Commissioners and community members praised Teton County/Jackson Parks and Recreation for addressing community concerns that previously halted the Rec Center expansion.
And, with a slate of contracts approved Tuesday, the project should once again be chugging along.
Parks and Rec Director Steve Ashworth told the County Commission that he thought his department “did a much better job” of “reaching out to many of the stakeholders” this time around.
The Teton County Board of County Commissioners agreed.
The elected officials unanimously approved the three contracts Ashworth brought to them Tuesday. Those documents put a climbing gym consultant, a local construction manager at-risk, and an owner’s representative — an outside group that ensures projects finish on time and within budget — on the project.
Commissioner Mark Barron said Ashworth had gone through a “very thorough process.” Commissioner Greg Epstein said the process had gone “quite a bit more smoothly” than last time. And Commissioner Luther Propst praised the Parks and Rec director’s efforts to involve the community.
“It’s great to see that you took the lead to make sure — both on the climbing gym and on the contracting with local contractors where we could — that both of those happened,” Propst said.
Climbers had previously complained about the size and design process for the proposed climbing gym. Local businesses had worried about hiring out-of-town rather than local firms during the pandemic. And delays and cost overruns on another Parks and Rec project raised concerns about the specific purpose excise tax-approved expansion. The SPET project is expected to cost roughly $22 million.
The contracts approved Tuesday appear to address all three previous worries.
Teton Climbers’ Coalition Chair Christian Beckwith previously told the Jackson Hole News&Guide’s sister publication, the Jackson Hole Daily, that he was pleased with Ashworth’s recommendation to hire Entre-prises, a climbing wall and hold manufacturer, as the climbing gym consultant. Marian Myers, a Climbers’ Coalition member, sat on a working group that reviewed pitches from potential consultants and recommended Entre-prises. She also dialed into Tuesday’s meeting to praise the process.
“I think the whole thing went smoothly,” she said.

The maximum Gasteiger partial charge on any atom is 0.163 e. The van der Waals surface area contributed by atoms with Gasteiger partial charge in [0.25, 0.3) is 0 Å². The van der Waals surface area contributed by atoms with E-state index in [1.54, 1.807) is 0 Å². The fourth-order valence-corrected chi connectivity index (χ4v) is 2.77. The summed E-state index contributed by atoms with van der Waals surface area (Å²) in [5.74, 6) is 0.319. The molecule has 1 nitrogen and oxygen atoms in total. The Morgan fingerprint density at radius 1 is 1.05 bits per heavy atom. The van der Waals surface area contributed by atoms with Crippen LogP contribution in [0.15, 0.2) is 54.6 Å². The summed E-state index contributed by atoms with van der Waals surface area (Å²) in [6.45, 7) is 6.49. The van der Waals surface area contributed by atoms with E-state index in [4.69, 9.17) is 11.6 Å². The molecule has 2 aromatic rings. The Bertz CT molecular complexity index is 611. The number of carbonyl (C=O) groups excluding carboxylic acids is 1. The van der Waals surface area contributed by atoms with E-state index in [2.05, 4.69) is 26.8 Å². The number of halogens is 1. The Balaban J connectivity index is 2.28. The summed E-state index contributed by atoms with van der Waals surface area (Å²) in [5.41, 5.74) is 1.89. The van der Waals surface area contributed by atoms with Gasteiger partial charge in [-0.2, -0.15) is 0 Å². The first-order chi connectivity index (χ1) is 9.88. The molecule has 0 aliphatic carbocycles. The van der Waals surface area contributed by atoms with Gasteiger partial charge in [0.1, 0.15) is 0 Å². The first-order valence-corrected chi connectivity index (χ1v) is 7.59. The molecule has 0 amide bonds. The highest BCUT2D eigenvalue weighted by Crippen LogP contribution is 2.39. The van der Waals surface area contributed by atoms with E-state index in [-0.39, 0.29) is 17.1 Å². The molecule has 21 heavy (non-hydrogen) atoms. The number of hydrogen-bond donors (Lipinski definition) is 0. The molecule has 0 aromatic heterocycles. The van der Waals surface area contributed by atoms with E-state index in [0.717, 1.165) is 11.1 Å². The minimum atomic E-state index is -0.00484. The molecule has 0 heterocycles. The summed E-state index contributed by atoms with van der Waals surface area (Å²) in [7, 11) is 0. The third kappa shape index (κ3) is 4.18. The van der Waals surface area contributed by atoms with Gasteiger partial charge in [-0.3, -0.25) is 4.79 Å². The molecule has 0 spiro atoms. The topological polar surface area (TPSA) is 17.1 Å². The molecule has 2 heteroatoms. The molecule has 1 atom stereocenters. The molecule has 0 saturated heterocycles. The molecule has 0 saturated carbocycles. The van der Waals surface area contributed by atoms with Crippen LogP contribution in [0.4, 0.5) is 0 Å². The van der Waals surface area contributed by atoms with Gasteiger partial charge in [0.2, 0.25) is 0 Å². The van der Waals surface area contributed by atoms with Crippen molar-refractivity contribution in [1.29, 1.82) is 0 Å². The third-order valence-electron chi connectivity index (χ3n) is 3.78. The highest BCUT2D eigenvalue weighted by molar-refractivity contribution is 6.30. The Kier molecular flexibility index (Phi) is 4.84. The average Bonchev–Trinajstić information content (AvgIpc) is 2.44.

Anna Olson, president and CEO of the Jackson Hole Chamber of Commerce, previously criticized the recommendation to hire two out-of-town firms. She also told the Daily she supported the decision to hire GE Johnson as construction manager at-risk. That firm has a local office.
Two out-of-town firms are still set to work on the project. Wember Inc. — which has offices in Sheridan, Colorado and Utah — was approved as owner’s representative. And in March the County Commission named Chicago-based Perkins and Will as the expansion’s lead architectural firm.
But the County Commission has also hired Jackson’s Hoyt Architects and Jorgensen Engineering as the local architectural consultant and structural engineer.
And Ashworth told the County Commission that Wember made an effort to include locals in its team, bringing Jason Berning on as a consultant.
“He’s partnered with Wember to make sure that there is a really strong understanding of the local entitlement process,” the Parks and Rec director said. “We do have our own ways of doing things. And it’s really important to have somebody that understands and has a relationship with our building inspectors, with our planning commissions and everything. So we’re really excited about that.”
Hiring a construction manager at-risk and owner’s representative before any design work was also part of a checklist produced after the delays and cost overruns on the other project.
The approvals Tuesday appear to check both boxes, and Parks and Rec is now looking ahead.
Ashworth’s team is now trying to figure out what’s next in the public engagement process.
“That’s really important,” he said. “That’s the next step.”
“I think the whole thing went smoothly.” — Marian Myers teton climbers’ coalition